I have always enjoyed working with children, and I knew that I wanted to pursue a career in education. When I was in high school, I had the opportunity to work with students who had special needs, and I loved it. It was so rewarding to see the progress these students made, and I knew that I wanted to make a difference in their lives.
Now, as an adult, I am pursuing my dream of becoming a special education teacher. I want to help students with special needs reach their full potential and lead happy, successful lives. It is my hope that by working as a special education teacher, I can make a positive impact on the lives of those who need it most.
I’ve been a special education instructor for seven years. My first three years were spent in a Title 1 school, where I worked with some of the area’s most economically disadvantaged youngsters. Those are my “Trial by Fire” years, when nearly every kid on my caseload had an awful tale to tell. I frequently wept during those days. Because it was too difficult for me to sit in the temple full of well-to-do individuals who had no idea what I was going through, I stopped going to church.
The next four years I spent in a very affluent district. The contrast between the two experiences was shocking. In my affluent district, the children had every resource imaginable at their disposal. They had ample support at home and their parents were highly involved in their education.
I loved both experiences for different reasons. In my Title 1 school, I felt like I was making a difference in the lives of my students. In my affluent district, I was able to fine-tune my teaching methods and really hone in on best practices.
So why do I want to be a special education teacher?
I want to be a special education teacher because I believe that all children deserve an excellent education. It doesn’t matter what their circumstances are, all children have the right to learn and grow in a safe and nurturing environment.
That will make a wonderful story for another time. It took a lot of prayer and self-reflection to get me out of that depression. I now teach 30 minutes away in one of my hometown’s most affluent schools, and guess what? I have a student on my caseload who is exactly like Ryan. What are the chances?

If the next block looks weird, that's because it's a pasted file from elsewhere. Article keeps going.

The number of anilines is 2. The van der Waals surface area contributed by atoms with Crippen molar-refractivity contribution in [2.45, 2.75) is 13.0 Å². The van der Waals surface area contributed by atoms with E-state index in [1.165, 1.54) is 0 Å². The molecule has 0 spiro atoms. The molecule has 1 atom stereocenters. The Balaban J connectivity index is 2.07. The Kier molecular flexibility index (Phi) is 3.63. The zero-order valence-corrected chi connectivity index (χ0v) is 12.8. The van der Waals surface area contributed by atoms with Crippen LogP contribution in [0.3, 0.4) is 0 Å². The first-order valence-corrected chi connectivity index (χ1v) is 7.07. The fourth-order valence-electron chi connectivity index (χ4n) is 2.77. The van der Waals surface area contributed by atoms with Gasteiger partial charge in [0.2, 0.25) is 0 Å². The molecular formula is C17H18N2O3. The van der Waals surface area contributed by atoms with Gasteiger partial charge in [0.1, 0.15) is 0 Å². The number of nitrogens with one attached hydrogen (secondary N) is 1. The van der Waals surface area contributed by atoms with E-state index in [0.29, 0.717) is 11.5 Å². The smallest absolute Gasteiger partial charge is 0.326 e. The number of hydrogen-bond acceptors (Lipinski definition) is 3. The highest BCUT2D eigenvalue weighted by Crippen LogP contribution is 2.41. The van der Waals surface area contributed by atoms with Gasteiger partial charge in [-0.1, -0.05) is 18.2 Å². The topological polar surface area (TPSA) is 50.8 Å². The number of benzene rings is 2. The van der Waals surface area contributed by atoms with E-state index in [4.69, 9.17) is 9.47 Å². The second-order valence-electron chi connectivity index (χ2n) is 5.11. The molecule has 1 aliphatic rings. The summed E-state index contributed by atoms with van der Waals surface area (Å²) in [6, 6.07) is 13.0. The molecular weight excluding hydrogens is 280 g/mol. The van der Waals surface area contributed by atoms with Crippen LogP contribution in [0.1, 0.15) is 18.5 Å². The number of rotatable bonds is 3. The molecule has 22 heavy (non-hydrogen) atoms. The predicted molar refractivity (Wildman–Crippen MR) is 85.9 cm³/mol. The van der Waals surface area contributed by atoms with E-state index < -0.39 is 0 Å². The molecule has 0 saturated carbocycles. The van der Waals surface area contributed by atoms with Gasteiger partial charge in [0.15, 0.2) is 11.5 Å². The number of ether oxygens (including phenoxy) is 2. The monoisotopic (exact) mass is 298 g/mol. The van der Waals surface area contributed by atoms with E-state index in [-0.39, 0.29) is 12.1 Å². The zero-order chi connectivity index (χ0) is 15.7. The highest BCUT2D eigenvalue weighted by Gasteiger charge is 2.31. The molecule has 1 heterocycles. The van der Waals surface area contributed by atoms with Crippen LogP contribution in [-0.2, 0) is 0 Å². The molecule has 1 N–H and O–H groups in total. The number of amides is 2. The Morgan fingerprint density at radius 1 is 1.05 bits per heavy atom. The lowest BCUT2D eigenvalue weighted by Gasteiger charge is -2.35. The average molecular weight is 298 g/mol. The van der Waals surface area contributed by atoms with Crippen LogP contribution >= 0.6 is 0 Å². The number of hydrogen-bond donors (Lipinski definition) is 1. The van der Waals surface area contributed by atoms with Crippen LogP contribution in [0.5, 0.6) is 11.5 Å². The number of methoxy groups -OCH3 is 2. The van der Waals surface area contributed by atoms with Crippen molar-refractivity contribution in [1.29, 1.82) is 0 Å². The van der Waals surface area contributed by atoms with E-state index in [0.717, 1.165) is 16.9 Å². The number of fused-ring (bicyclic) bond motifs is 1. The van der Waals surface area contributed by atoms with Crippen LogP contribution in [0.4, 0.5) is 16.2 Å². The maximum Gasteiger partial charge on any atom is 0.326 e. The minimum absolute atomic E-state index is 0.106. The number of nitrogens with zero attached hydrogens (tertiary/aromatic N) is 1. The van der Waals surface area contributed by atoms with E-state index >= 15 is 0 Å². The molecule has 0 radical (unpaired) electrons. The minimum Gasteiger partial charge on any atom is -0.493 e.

The first time I met Ryan, he was a freshman in high school. He was bright, outgoing, and had a great sense of humor. However, he struggled academically and socially. He had been diagnosed with a learning disability and was receiving special education services.
I became Ryan’s case manager during his sophomore year. I worked closely with him and his family to ensure that he received the necessary support and services to be successful in school. I advocated for him, challenged him, and encouraged him.
I saw firsthand the difference that quality special education services can make for a student like Ryan. It was because of my experience with Ryan that I decided to become a special education teacher.
I want to make a difference in the lives of students with disabilities. I want to be the one who advocates for them, challenges them, and encourages them. I believe that every student is capable of success if given the right support and services.
Every kid on the special education team has a unique and difficult path to walk. It’s tough for all involved, particularly the kids, parents, and teachers who work with those special individuals. Some difficulties are straightforward, while others wake you up at three o’clock in the morning with a racing heart and a hole in your stomach. Being a special education teacher is definitely something Special education is a demanding vocation.
I can’t remember a time when I didn’t want to work with kids. In high school, I volunteered in a second grade classroom and loved every minute of it. I laughed with the students, cried with them, and shared in their victories. That’s when I knew that working with kids was my passion.
After high school, I attended college for elementary education. It wasn’t until my junior year that I realized that my true calling was working with special needs students. I did an internship in a special education classroom and immediately fell in love. The students were amazing; they worked so hard and never gave up no matter how many times they failed. They inspired me on a daily basis.
I am now in my fourth year of teaching and I can’t imagine doing anything else. It’s not an easy job, but it’s so rewarding. Seeing the students progress, even if it’s just a small step, is the best feeling in the world. Knowing that I was a part of that progress is even better.
So, why do I want to be a special education teacher? Because it’s my calling. I was meant to work with these incredible students and help them reach their full potential. It’s who I am supposed to be.
I wasn’t always sure that I wanted to be a teacher. In high school, I considered going into the medical field because I love helping people and science was always my best subject. However, a lot of my family members are in education so I decided to give it a try. I student taught in an inclusive preschool classroom and instantly fell in love with teaching. Each day brought new challenges and opportunities to grow as a professional.
Now, as a special education teacher, I get to work with some of the most incredible students. My students have faced more challenges than most people will ever experience in their lifetime, but they continue to fight and persevere. They amaze me every single day with their strength, resilience, and compassion.
I am so grateful to be a special education teacher and get to work with such amazing students. Every day is a new adventure and I am constantly learning and growing alongside my students.